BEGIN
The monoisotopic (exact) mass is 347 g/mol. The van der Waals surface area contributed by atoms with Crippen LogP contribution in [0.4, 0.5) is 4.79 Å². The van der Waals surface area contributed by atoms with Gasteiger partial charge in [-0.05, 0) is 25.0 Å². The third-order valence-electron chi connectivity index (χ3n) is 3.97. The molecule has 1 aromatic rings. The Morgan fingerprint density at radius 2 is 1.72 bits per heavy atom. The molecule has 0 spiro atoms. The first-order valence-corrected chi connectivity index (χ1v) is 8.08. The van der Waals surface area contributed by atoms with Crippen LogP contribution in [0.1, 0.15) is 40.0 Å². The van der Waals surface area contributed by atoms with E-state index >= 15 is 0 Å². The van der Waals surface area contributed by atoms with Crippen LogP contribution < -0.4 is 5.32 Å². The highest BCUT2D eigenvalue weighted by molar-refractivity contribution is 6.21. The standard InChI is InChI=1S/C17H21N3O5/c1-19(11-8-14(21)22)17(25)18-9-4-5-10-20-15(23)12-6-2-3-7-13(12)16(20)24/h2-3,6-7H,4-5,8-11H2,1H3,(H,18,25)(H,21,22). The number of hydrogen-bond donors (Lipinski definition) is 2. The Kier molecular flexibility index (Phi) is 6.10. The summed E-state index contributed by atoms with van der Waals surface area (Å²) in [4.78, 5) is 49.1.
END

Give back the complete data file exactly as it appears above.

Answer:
The monoisotopic (exact) mass is 347 g/mol. The van der Waals surface area contributed by atoms with Crippen LogP contribution in [0.4, 0.5) is 4.79 Å². The van der Waals surface area contributed by atoms with Gasteiger partial charge in [-0.05, 0) is 25.0 Å². The third-order valence-electron chi connectivity index (χ3n) is 3.97. The molecule has 1 aromatic rings. The Morgan fingerprint density at radius 2 is 1.72 bits per heavy atom. The molecule has 0 spiro atoms. The first-order valence-corrected chi connectivity index (χ1v) is 8.08. The van der Waals surface area contributed by atoms with Crippen LogP contribution in [0.1, 0.15) is 40.0 Å². The van der Waals surface area contributed by atoms with E-state index >= 15 is 0 Å². The van der Waals surface area contributed by atoms with Crippen LogP contribution < -0.4 is 5.32 Å². The highest BCUT2D eigenvalue weighted by molar-refractivity contribution is 6.21. The standard InChI is InChI=1S/C17H21N3O5/c1-19(11-8-14(21)22)17(25)18-9-4-5-10-20-15(23)12-6-2-3-7-13(12)16(20)24/h2-3,6-7H,4-5,8-11H2,1H3,(H,18,25)(H,21,22). The number of hydrogen-bond donors (Lipinski definition) is 2. The Kier molecular flexibility index (Phi) is 6.10. The summed E-state index contributed by atoms with van der Waals surface area (Å²) in [4.78, 5) is 49.1.